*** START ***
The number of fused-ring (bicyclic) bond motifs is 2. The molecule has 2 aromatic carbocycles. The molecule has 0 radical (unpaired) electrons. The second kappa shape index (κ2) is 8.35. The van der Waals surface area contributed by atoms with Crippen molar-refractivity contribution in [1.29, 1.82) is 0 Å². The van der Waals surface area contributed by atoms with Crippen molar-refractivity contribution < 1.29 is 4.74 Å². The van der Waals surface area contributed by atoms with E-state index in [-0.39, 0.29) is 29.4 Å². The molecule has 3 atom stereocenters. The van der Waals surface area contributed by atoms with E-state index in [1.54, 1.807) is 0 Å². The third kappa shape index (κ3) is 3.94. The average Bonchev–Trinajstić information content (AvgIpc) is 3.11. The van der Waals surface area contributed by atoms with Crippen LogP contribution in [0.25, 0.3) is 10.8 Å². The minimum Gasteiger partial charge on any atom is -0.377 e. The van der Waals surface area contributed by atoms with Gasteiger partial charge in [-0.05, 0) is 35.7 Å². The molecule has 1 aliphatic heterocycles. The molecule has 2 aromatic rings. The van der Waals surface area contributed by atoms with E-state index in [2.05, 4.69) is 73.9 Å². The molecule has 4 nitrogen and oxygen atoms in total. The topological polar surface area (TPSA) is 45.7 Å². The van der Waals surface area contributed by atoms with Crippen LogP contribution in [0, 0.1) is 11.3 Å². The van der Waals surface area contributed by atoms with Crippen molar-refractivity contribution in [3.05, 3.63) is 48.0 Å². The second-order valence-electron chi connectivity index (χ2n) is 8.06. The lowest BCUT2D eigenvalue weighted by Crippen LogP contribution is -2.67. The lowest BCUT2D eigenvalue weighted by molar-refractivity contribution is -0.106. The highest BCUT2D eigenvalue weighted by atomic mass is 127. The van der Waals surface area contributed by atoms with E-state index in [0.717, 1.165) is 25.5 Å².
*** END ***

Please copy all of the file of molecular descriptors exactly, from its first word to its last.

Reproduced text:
The number of fused-ring (bicyclic) bond motifs is 2. The molecule has 2 aromatic carbocycles. The molecule has 0 radical (unpaired) electrons. The second kappa shape index (κ2) is 8.35. The van der Waals surface area contributed by atoms with Crippen molar-refractivity contribution in [1.29, 1.82) is 0 Å². The van der Waals surface area contributed by atoms with Crippen molar-refractivity contribution < 1.29 is 4.74 Å². The van der Waals surface area contributed by atoms with E-state index in [-0.39, 0.29) is 29.4 Å². The molecule has 3 atom stereocenters. The van der Waals surface area contributed by atoms with E-state index in [1.54, 1.807) is 0 Å². The third kappa shape index (κ3) is 3.94. The average Bonchev–Trinajstić information content (AvgIpc) is 3.11. The van der Waals surface area contributed by atoms with Crippen LogP contribution in [0.25, 0.3) is 10.8 Å². The minimum Gasteiger partial charge on any atom is -0.377 e. The van der Waals surface area contributed by atoms with Gasteiger partial charge in [-0.05, 0) is 35.7 Å². The molecule has 1 aliphatic heterocycles. The molecule has 2 aromatic rings. The van der Waals surface area contributed by atoms with E-state index in [2.05, 4.69) is 73.9 Å². The molecule has 4 nitrogen and oxygen atoms in total. The topological polar surface area (TPSA) is 45.7 Å². The van der Waals surface area contributed by atoms with Crippen LogP contribution in [0, 0.1) is 11.3 Å². The van der Waals surface area contributed by atoms with Crippen molar-refractivity contribution in [3.05, 3.63) is 48.0 Å². The second-order valence-electron chi connectivity index (χ2n) is 8.06. The lowest BCUT2D eigenvalue weighted by Crippen LogP contribution is -2.67. The lowest BCUT2D eigenvalue weighted by molar-refractivity contribution is -0.106. The highest BCUT2D eigenvalue weighted by atomic mass is 127. The van der Waals surface area contributed by atoms with E-state index in [0.717, 1.165) is 25.5 Å².